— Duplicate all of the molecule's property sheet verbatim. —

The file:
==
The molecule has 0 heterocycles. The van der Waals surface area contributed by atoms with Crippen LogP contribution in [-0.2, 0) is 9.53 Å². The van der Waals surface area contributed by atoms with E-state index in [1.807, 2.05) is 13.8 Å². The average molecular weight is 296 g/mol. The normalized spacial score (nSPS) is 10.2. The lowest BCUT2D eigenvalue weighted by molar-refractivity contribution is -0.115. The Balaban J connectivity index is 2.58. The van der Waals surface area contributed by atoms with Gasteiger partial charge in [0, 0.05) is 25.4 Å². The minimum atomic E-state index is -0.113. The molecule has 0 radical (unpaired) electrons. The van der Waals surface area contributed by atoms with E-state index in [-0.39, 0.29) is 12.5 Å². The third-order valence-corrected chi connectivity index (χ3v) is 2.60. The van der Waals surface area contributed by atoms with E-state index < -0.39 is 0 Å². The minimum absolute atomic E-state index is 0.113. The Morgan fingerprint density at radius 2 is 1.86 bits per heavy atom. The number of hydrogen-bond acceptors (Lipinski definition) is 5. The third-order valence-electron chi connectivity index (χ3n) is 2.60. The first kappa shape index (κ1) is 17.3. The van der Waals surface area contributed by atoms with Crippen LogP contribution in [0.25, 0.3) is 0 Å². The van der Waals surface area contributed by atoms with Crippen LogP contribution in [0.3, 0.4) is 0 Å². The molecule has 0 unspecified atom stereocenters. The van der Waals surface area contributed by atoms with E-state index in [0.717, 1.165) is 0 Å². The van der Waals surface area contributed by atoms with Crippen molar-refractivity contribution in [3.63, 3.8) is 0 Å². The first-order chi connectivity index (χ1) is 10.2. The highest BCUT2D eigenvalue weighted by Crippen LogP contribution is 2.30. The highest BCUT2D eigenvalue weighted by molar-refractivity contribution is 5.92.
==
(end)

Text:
The molecule has 0 heterocycles. The van der Waals surface area contributed by atoms with Crippen LogP contribution in [-0.2, 0) is 9.53 Å². The van der Waals surface area contributed by atoms with E-state index in [1.807, 2.05) is 13.8 Å². The average molecular weight is 296 g/mol. The normalized spacial score (nSPS) is 10.2. The lowest BCUT2D eigenvalue weighted by molar-refractivity contribution is -0.115. The Balaban J connectivity index is 2.58. The van der Waals surface area contributed by atoms with Gasteiger partial charge in [0, 0.05) is 25.4 Å². The minimum atomic E-state index is -0.113. The molecule has 0 radical (unpaired) electrons. The van der Waals surface area contributed by atoms with E-state index in [-0.39, 0.29) is 12.5 Å². The third-order valence-corrected chi connectivity index (χ3v) is 2.60. The van der Waals surface area contributed by atoms with E-state index < -0.39 is 0 Å². The minimum absolute atomic E-state index is 0.113. The Morgan fingerprint density at radius 2 is 1.86 bits per heavy atom. The number of hydrogen-bond acceptors (Lipinski definition) is 5. The third-order valence-electron chi connectivity index (χ3n) is 2.60. The first kappa shape index (κ1) is 17.3. The van der Waals surface area contributed by atoms with Crippen LogP contribution in [0.25, 0.3) is 0 Å². The van der Waals surface area contributed by atoms with Crippen LogP contribution in [0.3, 0.4) is 0 Å². The molecule has 0 unspecified atom stereocenters. The van der Waals surface area contributed by atoms with E-state index in [0.717, 1.165) is 0 Å². The van der Waals surface area contributed by atoms with Crippen molar-refractivity contribution in [3.63, 3.8) is 0 Å². The first-order chi connectivity index (χ1) is 10.2. The highest BCUT2D eigenvalue weighted by Crippen LogP contribution is 2.30. The highest BCUT2D eigenvalue weighted by molar-refractivity contribution is 5.92.